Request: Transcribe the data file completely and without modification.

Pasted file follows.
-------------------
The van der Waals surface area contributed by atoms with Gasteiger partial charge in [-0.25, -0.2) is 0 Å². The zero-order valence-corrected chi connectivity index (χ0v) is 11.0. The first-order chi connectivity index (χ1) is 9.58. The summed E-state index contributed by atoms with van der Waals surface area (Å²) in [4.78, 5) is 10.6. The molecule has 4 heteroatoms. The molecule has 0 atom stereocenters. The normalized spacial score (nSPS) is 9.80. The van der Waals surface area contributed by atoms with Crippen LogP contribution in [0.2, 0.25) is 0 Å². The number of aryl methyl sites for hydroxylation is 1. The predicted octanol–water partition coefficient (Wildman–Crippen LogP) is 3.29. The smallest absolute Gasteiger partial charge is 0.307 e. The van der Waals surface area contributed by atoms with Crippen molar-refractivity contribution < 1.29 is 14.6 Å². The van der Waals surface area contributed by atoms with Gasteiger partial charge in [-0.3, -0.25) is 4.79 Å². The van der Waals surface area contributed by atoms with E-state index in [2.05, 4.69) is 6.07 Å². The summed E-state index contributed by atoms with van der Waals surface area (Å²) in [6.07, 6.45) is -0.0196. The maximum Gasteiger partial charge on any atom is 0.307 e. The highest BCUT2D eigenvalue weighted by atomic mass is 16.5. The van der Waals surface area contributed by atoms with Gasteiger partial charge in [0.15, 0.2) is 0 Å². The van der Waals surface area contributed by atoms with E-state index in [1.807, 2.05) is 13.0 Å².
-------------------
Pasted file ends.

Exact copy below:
The van der Waals surface area contributed by atoms with Gasteiger partial charge in [-0.25, -0.2) is 0 Å². The zero-order valence-corrected chi connectivity index (χ0v) is 11.0. The first-order chi connectivity index (χ1) is 9.58. The summed E-state index contributed by atoms with van der Waals surface area (Å²) in [4.78, 5) is 10.6. The molecule has 4 heteroatoms. The molecule has 0 atom stereocenters. The normalized spacial score (nSPS) is 9.80. The van der Waals surface area contributed by atoms with Crippen LogP contribution in [0.2, 0.25) is 0 Å². The number of aryl methyl sites for hydroxylation is 1. The predicted octanol–water partition coefficient (Wildman–Crippen LogP) is 3.29. The smallest absolute Gasteiger partial charge is 0.307 e. The van der Waals surface area contributed by atoms with Crippen molar-refractivity contribution < 1.29 is 14.6 Å². The van der Waals surface area contributed by atoms with Gasteiger partial charge in [-0.3, -0.25) is 4.79 Å². The van der Waals surface area contributed by atoms with E-state index in [2.05, 4.69) is 6.07 Å². The summed E-state index contributed by atoms with van der Waals surface area (Å²) in [6.07, 6.45) is -0.0196. The maximum Gasteiger partial charge on any atom is 0.307 e. The highest BCUT2D eigenvalue weighted by atomic mass is 16.5. The van der Waals surface area contributed by atoms with Gasteiger partial charge in [0.15, 0.2) is 0 Å². The van der Waals surface area contributed by atoms with E-state index in [1.807, 2.05) is 13.0 Å².